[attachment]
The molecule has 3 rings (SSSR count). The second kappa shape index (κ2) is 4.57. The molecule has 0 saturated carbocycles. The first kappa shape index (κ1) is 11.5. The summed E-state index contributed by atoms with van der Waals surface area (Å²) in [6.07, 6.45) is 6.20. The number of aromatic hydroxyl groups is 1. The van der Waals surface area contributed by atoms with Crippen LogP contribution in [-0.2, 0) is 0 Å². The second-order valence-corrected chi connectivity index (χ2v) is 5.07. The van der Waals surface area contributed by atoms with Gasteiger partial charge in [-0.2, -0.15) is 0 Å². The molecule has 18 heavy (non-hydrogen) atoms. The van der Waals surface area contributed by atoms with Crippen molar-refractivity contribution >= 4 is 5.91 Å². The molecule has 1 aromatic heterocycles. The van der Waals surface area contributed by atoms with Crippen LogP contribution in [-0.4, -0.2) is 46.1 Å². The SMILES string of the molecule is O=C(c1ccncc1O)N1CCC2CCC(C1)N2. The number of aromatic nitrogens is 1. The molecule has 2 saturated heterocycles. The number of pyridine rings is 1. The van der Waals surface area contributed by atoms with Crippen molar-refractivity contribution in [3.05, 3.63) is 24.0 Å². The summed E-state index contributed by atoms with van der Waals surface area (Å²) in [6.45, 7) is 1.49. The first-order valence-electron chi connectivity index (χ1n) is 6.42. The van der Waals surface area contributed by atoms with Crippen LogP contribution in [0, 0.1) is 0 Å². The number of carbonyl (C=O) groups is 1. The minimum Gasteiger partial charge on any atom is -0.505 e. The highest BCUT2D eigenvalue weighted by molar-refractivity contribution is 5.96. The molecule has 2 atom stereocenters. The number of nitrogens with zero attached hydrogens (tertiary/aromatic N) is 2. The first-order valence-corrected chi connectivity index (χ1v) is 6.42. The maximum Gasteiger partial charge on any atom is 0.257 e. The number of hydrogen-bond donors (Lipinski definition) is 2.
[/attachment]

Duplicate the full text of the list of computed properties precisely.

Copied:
The molecule has 3 rings (SSSR count). The second kappa shape index (κ2) is 4.57. The molecule has 0 saturated carbocycles. The first kappa shape index (κ1) is 11.5. The summed E-state index contributed by atoms with van der Waals surface area (Å²) in [6.07, 6.45) is 6.20. The number of aromatic hydroxyl groups is 1. The van der Waals surface area contributed by atoms with Crippen LogP contribution in [-0.2, 0) is 0 Å². The second-order valence-corrected chi connectivity index (χ2v) is 5.07. The van der Waals surface area contributed by atoms with Gasteiger partial charge in [-0.2, -0.15) is 0 Å². The molecule has 18 heavy (non-hydrogen) atoms. The van der Waals surface area contributed by atoms with Crippen molar-refractivity contribution >= 4 is 5.91 Å². The molecule has 1 aromatic heterocycles. The van der Waals surface area contributed by atoms with Crippen LogP contribution in [-0.4, -0.2) is 46.1 Å². The SMILES string of the molecule is O=C(c1ccncc1O)N1CCC2CCC(C1)N2. The number of aromatic nitrogens is 1. The molecule has 2 saturated heterocycles. The number of pyridine rings is 1. The van der Waals surface area contributed by atoms with Crippen molar-refractivity contribution in [3.05, 3.63) is 24.0 Å². The summed E-state index contributed by atoms with van der Waals surface area (Å²) in [6.45, 7) is 1.49. The first-order valence-electron chi connectivity index (χ1n) is 6.42. The van der Waals surface area contributed by atoms with Crippen LogP contribution in [0, 0.1) is 0 Å². The number of carbonyl (C=O) groups is 1. The minimum Gasteiger partial charge on any atom is -0.505 e. The highest BCUT2D eigenvalue weighted by molar-refractivity contribution is 5.96. The molecule has 2 atom stereocenters. The number of nitrogens with zero attached hydrogens (tertiary/aromatic N) is 2. The first-order valence-corrected chi connectivity index (χ1v) is 6.42. The maximum Gasteiger partial charge on any atom is 0.257 e. The number of hydrogen-bond donors (Lipinski definition) is 2.